Surprisingly many companies lock down their next year’s budgets already in Q3. While many of our attendees have negotiated conference and training costs to be part of their annual non-negotiable compensation package, there are also those who rely on the good graces of financial overlords to okay their attendance. This post is to remind that it’s yet again time to have the discussion about t2’18 – after all, it’s the 15th anniversary.
Why do we pester our readers with this? As Thomas Lim finely stated it in his keynote at Infiltrate 2012:
“[..] Conferences don’t really make a lot of money, unless you’re Black Hat [..]”
In many years, the question of making a small profit to guarantee enough liquidity for organizing the next event comes down to having the right sponsors. No sane person would enter a business with this kind of a risk/reward ratio. The talk is filled with other gems as well, and it’s definitely worth watching.
The reasons for organizing are elsewhere, namely you want to give back to the community, love the atmosphere of a small event and want to see world class security presentations in your home country. The volunteer work behind the scenes only works when you focus on high quality and networking – it also helps getting repeat guests who value the effort put into curating the program, and setting the stage for making new friends. A considerable part of the audience comes from outside Finland, and it’s certainly not thanks to the weather.
To summarize some of our core values:
- Networking is an integral part of the event
- We focus on new research and technical aspects of information security
- We never sell or give out the attendance list
- Sponsorship does not give you a speaking slot or influence on the agenda, only CFP does
If you are interested in sponsoring t2, we are glad to discuss your exact needs. Please get in contact with us.
Having recently returned from the warmer parts of EMEA, where nights are warm and days even warmer, the importance of having friends and making new ones seems somehow topical. Global and regional geopolitics get a new meaning, when you can enjoy pleasant discussions with people having a local insight. The often-repeated-cliché of travel widening your horizons certainly holds true, but only if you get away from hotel and airport lounges to spend enough time in one place to really soak in the surroundings.
Historically, Helsinki has been the host city for all kinds of talks, and in many ways, t2 follows those traditions. We cater to an all-encompassing audience, where everybody is welcome regardless of a funny hat they might wear. One person’s ethical choice is another’s livelihood, and yesterday’s break-up/bankruptcy/allsafe is today’s comeback tour/hottest startup/evilcorp.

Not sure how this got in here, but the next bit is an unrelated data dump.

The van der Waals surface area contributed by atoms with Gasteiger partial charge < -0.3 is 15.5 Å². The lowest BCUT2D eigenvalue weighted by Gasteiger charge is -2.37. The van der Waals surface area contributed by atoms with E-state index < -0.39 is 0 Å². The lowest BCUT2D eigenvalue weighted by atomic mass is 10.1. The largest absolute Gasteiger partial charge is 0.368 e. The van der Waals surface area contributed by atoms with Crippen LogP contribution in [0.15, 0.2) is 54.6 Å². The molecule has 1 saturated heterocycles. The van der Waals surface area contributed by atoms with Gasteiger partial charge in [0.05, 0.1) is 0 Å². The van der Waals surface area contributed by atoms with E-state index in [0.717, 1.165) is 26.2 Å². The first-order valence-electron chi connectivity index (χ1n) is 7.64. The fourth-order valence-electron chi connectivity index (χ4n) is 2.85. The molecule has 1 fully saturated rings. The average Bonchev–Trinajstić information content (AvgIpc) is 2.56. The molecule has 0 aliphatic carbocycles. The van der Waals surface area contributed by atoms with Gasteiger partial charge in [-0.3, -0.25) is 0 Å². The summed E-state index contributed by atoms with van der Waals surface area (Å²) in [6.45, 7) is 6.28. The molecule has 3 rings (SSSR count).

Just like a good foothold inside a Jenkins server gives you the keys to the kingdom, allocating an annual training budget for t2 is a good investment, if you prefer meeting fantastic people, exchanging intel^H^H^H^H^Hknowledge, and learning from world class research. This year there are also other interesting opportunities around t2 in Helsinki – a sauna day opening the doors of private homes for sauna visits and a whole event dedicated just to salty liquorice.
What more could you ask from an infosec conference?
ps. Don’t forget to include lobby bar expenses in your training cost estimates!
Three and half weeks until t2’15. We’re sold out but we didn’t sell out. The hard limit of 99 attendees is the corner stone of the conference and come hell or high water, it’s here to stay.
It’s also the reason we think now is a good time to remind those who plan on attending t2’16 to sneak those figures into next year’s budget. After that, it’s just a case of “We had this discussion last October” and “Our training budget accounts for t2, lobby bar and/or random 0day”. Some of the more veteran attendees have taken this a step further and just labeled the cost as threat intel. After all, it’s the one budget category where you can pour in money and nobody questions the spending or the results.
Speaking of money, we’d like to see Lester Freamon’s take on attribution when it comes to those annoyingly pedestrian toolkits.